On the other hand, their book is largely a scenario based on ideal circumstances--a kind of 'this-is-what-we-would-do-if-real-life-didn't-get-in-the-way' extended daydream. I found it valuable and compelling nonetheless. Probably because I'm an incurable daydreamer and stubborn optimist (well, most of the time).

I don't usuallly read books clear through, but I read this cover-to-cover, in part because the idealistic scheme was compelling in its own right, in part because I wanted to see if they managed to address economic and political implications. They take a s tab at them at the very end, but never really get into the mess of how their blueprint might be implemented.

This is a good book for revolutionaries and evolutionaries anyway. Treat it as first step, something to use as leverage for a next step.

To Open Minds
Contributor: Eric Crump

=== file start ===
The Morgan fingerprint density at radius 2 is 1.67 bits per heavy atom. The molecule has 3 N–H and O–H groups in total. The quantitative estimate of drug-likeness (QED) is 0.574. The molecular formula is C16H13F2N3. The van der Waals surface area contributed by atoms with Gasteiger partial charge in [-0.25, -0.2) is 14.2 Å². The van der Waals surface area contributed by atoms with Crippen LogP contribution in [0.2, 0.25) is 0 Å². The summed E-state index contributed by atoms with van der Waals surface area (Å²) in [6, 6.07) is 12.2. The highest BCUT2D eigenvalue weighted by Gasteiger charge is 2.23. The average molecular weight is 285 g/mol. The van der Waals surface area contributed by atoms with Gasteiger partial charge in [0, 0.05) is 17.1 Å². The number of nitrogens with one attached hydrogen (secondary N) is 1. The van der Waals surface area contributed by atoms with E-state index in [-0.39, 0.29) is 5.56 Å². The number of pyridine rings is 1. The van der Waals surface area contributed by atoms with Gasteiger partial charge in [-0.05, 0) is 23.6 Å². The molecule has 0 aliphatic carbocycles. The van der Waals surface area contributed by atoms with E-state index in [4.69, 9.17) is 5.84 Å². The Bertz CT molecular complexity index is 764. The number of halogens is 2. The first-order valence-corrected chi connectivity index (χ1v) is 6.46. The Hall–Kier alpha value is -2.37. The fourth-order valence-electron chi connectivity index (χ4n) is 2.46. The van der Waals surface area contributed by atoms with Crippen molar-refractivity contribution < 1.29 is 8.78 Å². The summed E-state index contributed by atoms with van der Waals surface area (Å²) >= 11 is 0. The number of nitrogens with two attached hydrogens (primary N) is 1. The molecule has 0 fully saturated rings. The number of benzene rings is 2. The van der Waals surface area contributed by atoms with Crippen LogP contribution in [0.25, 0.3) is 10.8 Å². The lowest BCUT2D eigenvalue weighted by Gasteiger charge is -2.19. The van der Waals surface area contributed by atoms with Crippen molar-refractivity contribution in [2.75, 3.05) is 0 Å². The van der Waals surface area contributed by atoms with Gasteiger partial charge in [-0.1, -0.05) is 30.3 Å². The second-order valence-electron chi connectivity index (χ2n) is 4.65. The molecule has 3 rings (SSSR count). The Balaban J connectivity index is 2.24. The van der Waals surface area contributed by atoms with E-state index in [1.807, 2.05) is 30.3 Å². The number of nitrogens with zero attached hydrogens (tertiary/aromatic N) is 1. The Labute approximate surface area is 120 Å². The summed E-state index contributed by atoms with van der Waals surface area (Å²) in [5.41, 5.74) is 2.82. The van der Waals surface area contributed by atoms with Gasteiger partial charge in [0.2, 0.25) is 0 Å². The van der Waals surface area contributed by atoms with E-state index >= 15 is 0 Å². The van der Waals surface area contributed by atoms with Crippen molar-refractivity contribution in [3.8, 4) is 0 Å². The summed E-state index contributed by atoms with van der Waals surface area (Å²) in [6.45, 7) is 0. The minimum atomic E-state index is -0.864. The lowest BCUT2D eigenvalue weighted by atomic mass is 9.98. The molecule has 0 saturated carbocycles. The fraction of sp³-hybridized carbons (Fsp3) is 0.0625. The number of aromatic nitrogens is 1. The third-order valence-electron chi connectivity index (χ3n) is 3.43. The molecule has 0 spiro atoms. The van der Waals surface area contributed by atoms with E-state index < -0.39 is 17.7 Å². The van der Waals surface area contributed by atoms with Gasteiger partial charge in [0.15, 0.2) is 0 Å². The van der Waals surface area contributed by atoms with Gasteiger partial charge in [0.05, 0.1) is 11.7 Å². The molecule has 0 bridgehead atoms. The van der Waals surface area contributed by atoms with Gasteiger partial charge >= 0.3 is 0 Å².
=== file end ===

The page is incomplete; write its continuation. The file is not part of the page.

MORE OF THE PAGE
This book sheds a new light on Gardner's work developing theories of multiple intelligences by introducing culture as a variable. He introduces his own theories and his own perspective and sensibilities as an American of German-Jewish descent in or der to set the stage for his experiences in China during the 1980s as an exchange scholar studying arts education. The book explores the question of how culture affects conceptions of intelligence and education. Gardner's portrayals of China's pedagogical tendencies in many ways simply confirms western notions (prejudices?) of how rigid and tyrannical Red China is. Gardner, to his credit, fully acknowledges the influence of his position as a westerner on his reading of Chinese pedagogy. That, in fact, is the point of the book.